Here’s the thing folks… I’ve been an event organizer for over five years, and I know first hand that most — if not all — downtown club venues have similar racist policies intended to keep “those people” out of their clubs. It doesn’t take a genius to note that these policies are overtly racist. In fact, as you read through the banned items of clothing, you’re almost expecting to come across, “No Black People,” towards the end of the list.

Venue policies are a stark reminder of Boston’s deeply rooted history with racial segregation, but racism isn’t the only issue queer women of color have to deal with.

If I turned my nose up at every venue that had a racist policy, homophobic and/or sexist staff etc, QWOC+ Boston would never have succeeded in pushing the physical boundaries of our community and creating new safe spaces for LGBTQ people of color in the manner in which we have. I daresay our willingness to push through the discomfort of so many tough, frustrating, awkward interactions has created more “ally venues” today for LGBT people of color — and the larger gay community as well as evidenced by a number of organizations / producers hosting events at venues after we’d done so successfully — than if we immediately walked away whenever we faced policies we didn’t agree with.

But this is not to say that we should ignore blatant signs of discrimination. There are venues that I’ll never send a dime of business (and LGBT organizations that I simply refuse to work with) until they’re willing to meet us halfway on the issue of white privilege/racism, male privilege/sexism etc. However, if we are to charter new territory, we must be patient, and more importantly, we must learn to speak the language of the gate keepers. In this case, that means knowing how to use money to send a message.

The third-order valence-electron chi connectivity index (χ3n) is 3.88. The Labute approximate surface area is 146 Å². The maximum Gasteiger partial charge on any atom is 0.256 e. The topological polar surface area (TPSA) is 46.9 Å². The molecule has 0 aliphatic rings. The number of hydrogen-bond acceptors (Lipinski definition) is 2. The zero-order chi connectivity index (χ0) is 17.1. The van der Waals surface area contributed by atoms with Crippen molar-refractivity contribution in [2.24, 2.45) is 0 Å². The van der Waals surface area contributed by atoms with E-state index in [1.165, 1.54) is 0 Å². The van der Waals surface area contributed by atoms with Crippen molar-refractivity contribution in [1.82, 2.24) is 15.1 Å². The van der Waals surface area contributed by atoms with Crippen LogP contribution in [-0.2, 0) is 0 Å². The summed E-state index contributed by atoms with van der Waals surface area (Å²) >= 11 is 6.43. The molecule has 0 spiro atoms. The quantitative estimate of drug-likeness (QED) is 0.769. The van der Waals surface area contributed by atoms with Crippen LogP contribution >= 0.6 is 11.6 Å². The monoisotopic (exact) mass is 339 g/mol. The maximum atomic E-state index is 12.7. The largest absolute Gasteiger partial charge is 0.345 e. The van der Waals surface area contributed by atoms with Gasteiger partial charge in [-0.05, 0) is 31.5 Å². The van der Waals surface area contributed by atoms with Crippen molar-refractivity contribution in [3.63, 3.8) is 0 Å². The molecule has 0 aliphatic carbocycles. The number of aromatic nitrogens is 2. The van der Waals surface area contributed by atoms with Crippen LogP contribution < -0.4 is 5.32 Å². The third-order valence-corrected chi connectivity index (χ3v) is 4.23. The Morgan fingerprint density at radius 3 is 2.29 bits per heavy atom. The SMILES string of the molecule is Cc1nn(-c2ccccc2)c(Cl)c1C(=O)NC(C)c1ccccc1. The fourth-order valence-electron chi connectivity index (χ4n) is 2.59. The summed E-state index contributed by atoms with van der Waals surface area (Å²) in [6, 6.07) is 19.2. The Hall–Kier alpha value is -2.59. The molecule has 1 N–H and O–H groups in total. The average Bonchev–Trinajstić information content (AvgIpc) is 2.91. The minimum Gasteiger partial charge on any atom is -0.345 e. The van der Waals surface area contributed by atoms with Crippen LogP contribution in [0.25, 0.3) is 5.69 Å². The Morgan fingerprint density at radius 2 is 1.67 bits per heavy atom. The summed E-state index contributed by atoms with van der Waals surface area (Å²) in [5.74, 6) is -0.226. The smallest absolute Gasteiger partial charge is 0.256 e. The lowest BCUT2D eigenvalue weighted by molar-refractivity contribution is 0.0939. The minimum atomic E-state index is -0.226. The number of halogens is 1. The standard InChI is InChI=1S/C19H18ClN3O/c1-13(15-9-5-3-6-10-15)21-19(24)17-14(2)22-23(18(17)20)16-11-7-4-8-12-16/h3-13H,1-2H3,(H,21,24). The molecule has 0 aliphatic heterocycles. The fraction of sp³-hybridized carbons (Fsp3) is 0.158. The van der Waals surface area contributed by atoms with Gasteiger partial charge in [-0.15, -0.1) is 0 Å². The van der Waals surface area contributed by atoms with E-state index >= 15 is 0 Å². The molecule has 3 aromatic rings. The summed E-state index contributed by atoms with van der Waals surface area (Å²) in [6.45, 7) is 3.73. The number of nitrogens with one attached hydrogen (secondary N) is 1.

You should know that once I told Caprice that I was moving the party to a new venue, they came back with an O.K. to play whatever we wanted. This made for a great opportunity to explain that we would NOT be working with them this time around. And whereas, the loss of business may not result in the dissolution of their policy, the owner will remember that he lost a big event — a pride event, big dollars consumed at the bar, ouch — because he dared to broach the subject to the queer women of color who had been repeatedly giving him business for the past three years. (Incidentally, we first worked with Caprice during the second year of OPTIONZ, because we were in a similar situation; the venue we’d been in talks with slapped us with a racist dress code last minute, and wouldn’t budge on enforcing it. Caprice opened their doors to us then, and we’ve been working with them since. Isn’t it ironic, that the venue that has been the most flexible and easy to work with as far as hosting QWOC+ events, is the one being villainized for being racist today?)